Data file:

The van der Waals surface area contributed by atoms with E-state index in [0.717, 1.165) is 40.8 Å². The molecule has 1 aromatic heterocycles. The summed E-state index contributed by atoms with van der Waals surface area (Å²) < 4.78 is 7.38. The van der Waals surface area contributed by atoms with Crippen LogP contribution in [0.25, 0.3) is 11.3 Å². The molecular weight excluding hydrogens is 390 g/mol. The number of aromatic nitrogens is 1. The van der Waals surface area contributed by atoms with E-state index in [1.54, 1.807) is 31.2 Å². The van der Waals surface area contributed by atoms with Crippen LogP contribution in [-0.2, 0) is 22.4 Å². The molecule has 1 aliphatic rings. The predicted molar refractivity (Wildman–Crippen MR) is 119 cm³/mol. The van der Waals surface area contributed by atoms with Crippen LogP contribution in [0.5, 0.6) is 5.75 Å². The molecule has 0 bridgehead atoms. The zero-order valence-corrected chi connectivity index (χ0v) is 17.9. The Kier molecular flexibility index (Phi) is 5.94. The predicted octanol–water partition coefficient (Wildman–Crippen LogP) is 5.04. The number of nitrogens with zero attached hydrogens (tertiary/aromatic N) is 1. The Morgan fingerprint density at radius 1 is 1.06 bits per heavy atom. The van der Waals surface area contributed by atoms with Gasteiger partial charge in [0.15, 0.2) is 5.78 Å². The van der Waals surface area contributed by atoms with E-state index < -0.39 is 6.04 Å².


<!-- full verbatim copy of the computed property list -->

The van der Waals surface area contributed by atoms with E-state index in [0.717, 1.165) is 40.8 Å². The molecule has 1 aromatic heterocycles. The summed E-state index contributed by atoms with van der Waals surface area (Å²) < 4.78 is 7.38. The van der Waals surface area contributed by atoms with Crippen LogP contribution in [0.25, 0.3) is 11.3 Å². The molecular weight excluding hydrogens is 390 g/mol. The number of aromatic nitrogens is 1. The van der Waals surface area contributed by atoms with E-state index in [1.54, 1.807) is 31.2 Å². The van der Waals surface area contributed by atoms with Crippen LogP contribution in [-0.2, 0) is 22.4 Å². The molecule has 1 aliphatic rings. The predicted molar refractivity (Wildman–Crippen MR) is 119 cm³/mol. The van der Waals surface area contributed by atoms with Crippen LogP contribution in [0.5, 0.6) is 5.75 Å². The molecule has 0 bridgehead atoms. The zero-order valence-corrected chi connectivity index (χ0v) is 17.9. The Kier molecular flexibility index (Phi) is 5.94. The predicted octanol–water partition coefficient (Wildman–Crippen LogP) is 5.04. The number of nitrogens with zero attached hydrogens (tertiary/aromatic N) is 1. The Morgan fingerprint density at radius 1 is 1.06 bits per heavy atom. The van der Waals surface area contributed by atoms with Gasteiger partial charge in [0.15, 0.2) is 5.78 Å². The van der Waals surface area contributed by atoms with E-state index < -0.39 is 6.04 Å².